Unoptimized Website - Fully Loaded - 15.963s
Optimized Website - Load Time - 7.682s
Optimized Website - Fully Loaded - 7.682s


Final Result from Speed Test Websites

The optimized website scored 51% better in a combined overall score.

Unoptimized Website
Optimized Website

Final Result in Real Life

I didn’t stop at machines measuring machine stuff. Since I like to check things out for myself, after I ran all these tests, I measured the real-life load time of both unoptimized and optimized websites. And by real-life I mean that I cleared my browser cache and history, pasted in the direct link to the page for each page and, by using a stopwatch, I measured the time between the moment I pressed enter to load the page until I saw the hero section fully appear. And the results were amazing:

  • The unoptimized website appeared after 14.69 seconds
  • The optimized website appeared after 3.68 seconds

And THIS is the clear as day and most important result I was looking for. To see the pages load from the same hosting on the same computer with my own eyes.

The optimized page appeared before me the stunning 11 seconds faster and obliterated the unoptimized page by loading 74.55% faster!

Remember that graph from the beginning of the post? Here it is again but this time, having the real life page load times measured, I hope you will see it in a new light:

Visitor Loss VS Page Load Time Graph with our websites

What does this mean?

We can now see some hard facts:

  • Our fully optimized website had no noticeable visitor losses
  • Our optimized website, but without optimizing after Muse does the HTML Export/Publishing, lost 53% of the visitors
  • Our unoptimized website lost practically all visitors
  • Notice that 1+ seconds we shaved off with optimizing after HTML Export, well that one second has more than doubled our visitors

In conclusion, if you really value your work as a Muse Designer, find the time to optimize your websites after you are finished designing because, if you don’t, you risk losing the vast majority of your visitors. If you design for a client, they won’t be happy with their websites not performing. All of this has all to do with your reputation as a Web Designer – Muse Designer because, ultimately, if your websites don’t perform, your clients will go elsewhere (and they talk).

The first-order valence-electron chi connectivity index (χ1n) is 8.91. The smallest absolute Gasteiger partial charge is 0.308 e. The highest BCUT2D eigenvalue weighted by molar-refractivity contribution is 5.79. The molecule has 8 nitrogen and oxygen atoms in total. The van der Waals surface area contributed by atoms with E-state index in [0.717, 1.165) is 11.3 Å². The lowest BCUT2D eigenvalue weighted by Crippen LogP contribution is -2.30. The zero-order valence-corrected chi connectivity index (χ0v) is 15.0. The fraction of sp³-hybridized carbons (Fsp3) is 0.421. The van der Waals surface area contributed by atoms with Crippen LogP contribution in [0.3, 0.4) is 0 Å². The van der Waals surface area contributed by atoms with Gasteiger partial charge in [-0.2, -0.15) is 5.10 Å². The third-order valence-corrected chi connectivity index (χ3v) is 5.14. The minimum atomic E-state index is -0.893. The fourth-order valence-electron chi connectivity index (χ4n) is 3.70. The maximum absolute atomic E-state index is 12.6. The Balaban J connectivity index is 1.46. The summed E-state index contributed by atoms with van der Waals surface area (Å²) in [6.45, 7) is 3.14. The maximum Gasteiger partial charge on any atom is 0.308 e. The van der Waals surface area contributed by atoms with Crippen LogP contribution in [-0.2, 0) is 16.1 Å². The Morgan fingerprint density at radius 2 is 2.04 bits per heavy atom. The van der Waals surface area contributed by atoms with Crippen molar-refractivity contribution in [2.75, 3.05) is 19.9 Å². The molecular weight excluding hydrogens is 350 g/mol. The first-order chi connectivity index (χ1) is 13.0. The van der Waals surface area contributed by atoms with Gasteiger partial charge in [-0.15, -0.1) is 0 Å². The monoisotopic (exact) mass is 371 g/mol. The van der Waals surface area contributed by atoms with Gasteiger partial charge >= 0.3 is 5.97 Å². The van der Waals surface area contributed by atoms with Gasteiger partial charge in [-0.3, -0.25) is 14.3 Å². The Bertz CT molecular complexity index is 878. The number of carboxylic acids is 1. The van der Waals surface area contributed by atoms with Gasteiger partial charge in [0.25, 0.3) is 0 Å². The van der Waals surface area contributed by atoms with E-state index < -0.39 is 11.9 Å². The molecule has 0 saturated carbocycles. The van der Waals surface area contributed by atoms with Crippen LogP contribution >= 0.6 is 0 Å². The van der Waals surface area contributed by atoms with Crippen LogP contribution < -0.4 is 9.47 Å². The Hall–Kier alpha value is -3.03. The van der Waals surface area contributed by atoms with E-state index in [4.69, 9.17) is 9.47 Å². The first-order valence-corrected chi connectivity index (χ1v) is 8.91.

This post had was dedicated to image optimization because it is the easiest one to do as a Graphic Designer with no code knowledge. It also happens to have the most effect on the actual page load time so that’s great for us Designers. In the future I plan on writing more optimization tricks that can be done without coding, I’m still to decide whether to put those in this post or in a new one. I might also go over what you can do with your code but I’m yet to figure out the approach because that will require at least basic coding knowledge.

Additionally, there are some niche websites that actually make the visitors wait, like websites for Web Design / Graphic Design / Photography / Producion studios, agencies and professionals but this is all a story for another time. All I will say in regard to this is that these types of websites are created by people with coding and design skills so high that even the waiting is designed and, once the curtain is lifted and the website loaded, you are in for an experience that tops the current blockbuster movies (in short, I wouldn’t recommend it and you will know for yourself if you are ready for that kind of endeavor).

If you found this post useful, share it so your Muse Designer buddies could also benefit from it and leave a comment if you wish, I’d like to hear your views. Maybe there is something I overlooked with image optimization.


by Dragan
Dragan is the founder of and
Experienced Graphic and Web Designer, Creative Cloud expert and Audio Production ninja.